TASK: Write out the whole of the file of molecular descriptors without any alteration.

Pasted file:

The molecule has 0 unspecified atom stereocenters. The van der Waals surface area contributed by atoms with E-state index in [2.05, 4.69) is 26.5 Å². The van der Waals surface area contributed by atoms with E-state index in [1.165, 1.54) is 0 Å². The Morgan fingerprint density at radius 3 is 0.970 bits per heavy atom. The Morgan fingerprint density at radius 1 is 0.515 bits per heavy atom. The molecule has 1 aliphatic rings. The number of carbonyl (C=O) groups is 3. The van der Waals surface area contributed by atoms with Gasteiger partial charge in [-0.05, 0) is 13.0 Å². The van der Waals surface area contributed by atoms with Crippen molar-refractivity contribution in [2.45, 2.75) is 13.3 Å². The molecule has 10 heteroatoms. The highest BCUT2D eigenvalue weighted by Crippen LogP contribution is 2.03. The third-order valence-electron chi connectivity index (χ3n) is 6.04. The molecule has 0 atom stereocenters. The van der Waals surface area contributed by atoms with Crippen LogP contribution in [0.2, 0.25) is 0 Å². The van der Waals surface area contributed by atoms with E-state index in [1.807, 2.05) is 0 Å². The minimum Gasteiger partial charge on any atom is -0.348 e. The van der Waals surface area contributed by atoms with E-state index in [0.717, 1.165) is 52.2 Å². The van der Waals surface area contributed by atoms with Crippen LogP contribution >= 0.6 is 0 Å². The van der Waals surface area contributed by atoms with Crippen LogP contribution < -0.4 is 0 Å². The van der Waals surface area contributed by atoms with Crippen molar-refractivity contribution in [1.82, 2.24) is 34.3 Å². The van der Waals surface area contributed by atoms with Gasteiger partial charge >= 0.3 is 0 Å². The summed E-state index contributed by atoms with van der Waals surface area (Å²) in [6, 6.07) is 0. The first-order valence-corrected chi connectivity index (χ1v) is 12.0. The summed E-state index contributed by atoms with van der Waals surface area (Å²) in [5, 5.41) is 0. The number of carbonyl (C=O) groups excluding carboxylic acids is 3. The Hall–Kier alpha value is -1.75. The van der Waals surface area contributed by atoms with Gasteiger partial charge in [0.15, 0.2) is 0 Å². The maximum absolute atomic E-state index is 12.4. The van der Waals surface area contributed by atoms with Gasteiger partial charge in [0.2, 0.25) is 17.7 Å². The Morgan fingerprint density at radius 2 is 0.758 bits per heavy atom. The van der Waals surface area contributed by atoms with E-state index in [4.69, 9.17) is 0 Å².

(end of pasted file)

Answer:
The molecule has 0 unspecified atom stereocenters. The van der Waals surface area contributed by atoms with E-state index in [2.05, 4.69) is 26.5 Å². The van der Waals surface area contributed by atoms with E-state index in [1.165, 1.54) is 0 Å². The Morgan fingerprint density at radius 3 is 0.970 bits per heavy atom. The Morgan fingerprint density at radius 1 is 0.515 bits per heavy atom. The molecule has 1 aliphatic rings. The number of carbonyl (C=O) groups is 3. The van der Waals surface area contributed by atoms with Gasteiger partial charge in [-0.05, 0) is 13.0 Å². The van der Waals surface area contributed by atoms with Crippen molar-refractivity contribution in [2.45, 2.75) is 13.3 Å². The molecule has 10 heteroatoms. The highest BCUT2D eigenvalue weighted by Crippen LogP contribution is 2.03. The third-order valence-electron chi connectivity index (χ3n) is 6.04. The molecule has 0 atom stereocenters. The van der Waals surface area contributed by atoms with Crippen LogP contribution in [0.2, 0.25) is 0 Å². The van der Waals surface area contributed by atoms with E-state index in [1.807, 2.05) is 0 Å². The minimum Gasteiger partial charge on any atom is -0.348 e. The van der Waals surface area contributed by atoms with E-state index in [0.717, 1.165) is 52.2 Å². The van der Waals surface area contributed by atoms with Crippen LogP contribution >= 0.6 is 0 Å². The van der Waals surface area contributed by atoms with Crippen LogP contribution < -0.4 is 0 Å². The van der Waals surface area contributed by atoms with Crippen molar-refractivity contribution in [1.82, 2.24) is 34.3 Å². The van der Waals surface area contributed by atoms with Gasteiger partial charge >= 0.3 is 0 Å². The summed E-state index contributed by atoms with van der Waals surface area (Å²) in [6, 6.07) is 0. The first-order valence-corrected chi connectivity index (χ1v) is 12.0. The summed E-state index contributed by atoms with van der Waals surface area (Å²) in [5, 5.41) is 0. The number of carbonyl (C=O) groups excluding carboxylic acids is 3. The Hall–Kier alpha value is -1.75. The van der Waals surface area contributed by atoms with Gasteiger partial charge in [0.15, 0.2) is 0 Å². The maximum absolute atomic E-state index is 12.4. The van der Waals surface area contributed by atoms with Gasteiger partial charge in [0.2, 0.25) is 17.7 Å². The Morgan fingerprint density at radius 2 is 0.758 bits per heavy atom. The van der Waals surface area contributed by atoms with E-state index in [4.69, 9.17) is 0 Å².